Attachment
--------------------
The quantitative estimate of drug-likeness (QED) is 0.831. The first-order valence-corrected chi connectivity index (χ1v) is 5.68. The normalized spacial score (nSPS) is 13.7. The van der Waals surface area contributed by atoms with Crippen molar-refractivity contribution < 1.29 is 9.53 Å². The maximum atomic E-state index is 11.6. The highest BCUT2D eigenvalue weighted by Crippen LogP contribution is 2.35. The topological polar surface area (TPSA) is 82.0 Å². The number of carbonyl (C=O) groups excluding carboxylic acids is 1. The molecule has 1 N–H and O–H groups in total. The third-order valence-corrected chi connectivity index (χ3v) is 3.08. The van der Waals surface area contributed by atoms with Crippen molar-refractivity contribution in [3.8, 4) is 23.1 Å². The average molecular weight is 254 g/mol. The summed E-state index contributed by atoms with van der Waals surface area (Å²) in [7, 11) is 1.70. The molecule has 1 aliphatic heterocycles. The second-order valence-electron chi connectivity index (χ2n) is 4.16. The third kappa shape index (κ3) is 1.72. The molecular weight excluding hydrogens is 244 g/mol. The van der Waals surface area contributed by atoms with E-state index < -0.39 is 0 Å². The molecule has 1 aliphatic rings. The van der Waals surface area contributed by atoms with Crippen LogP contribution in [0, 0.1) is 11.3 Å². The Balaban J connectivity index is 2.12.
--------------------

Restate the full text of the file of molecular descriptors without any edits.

The quantitative estimate of drug-likeness (QED) is 0.831. The first-order valence-corrected chi connectivity index (χ1v) is 5.68. The normalized spacial score (nSPS) is 13.7. The van der Waals surface area contributed by atoms with Crippen molar-refractivity contribution < 1.29 is 9.53 Å². The maximum atomic E-state index is 11.6. The highest BCUT2D eigenvalue weighted by Crippen LogP contribution is 2.35. The topological polar surface area (TPSA) is 82.0 Å². The number of carbonyl (C=O) groups excluding carboxylic acids is 1. The molecule has 1 N–H and O–H groups in total. The third-order valence-corrected chi connectivity index (χ3v) is 3.08. The van der Waals surface area contributed by atoms with Crippen molar-refractivity contribution in [3.8, 4) is 23.1 Å². The average molecular weight is 254 g/mol. The summed E-state index contributed by atoms with van der Waals surface area (Å²) in [7, 11) is 1.70. The molecule has 1 aliphatic heterocycles. The second-order valence-electron chi connectivity index (χ2n) is 4.16. The third kappa shape index (κ3) is 1.72. The molecular weight excluding hydrogens is 244 g/mol. The van der Waals surface area contributed by atoms with E-state index < -0.39 is 0 Å². The molecule has 1 aliphatic rings. The van der Waals surface area contributed by atoms with Crippen LogP contribution in [0, 0.1) is 11.3 Å². The Balaban J connectivity index is 2.12.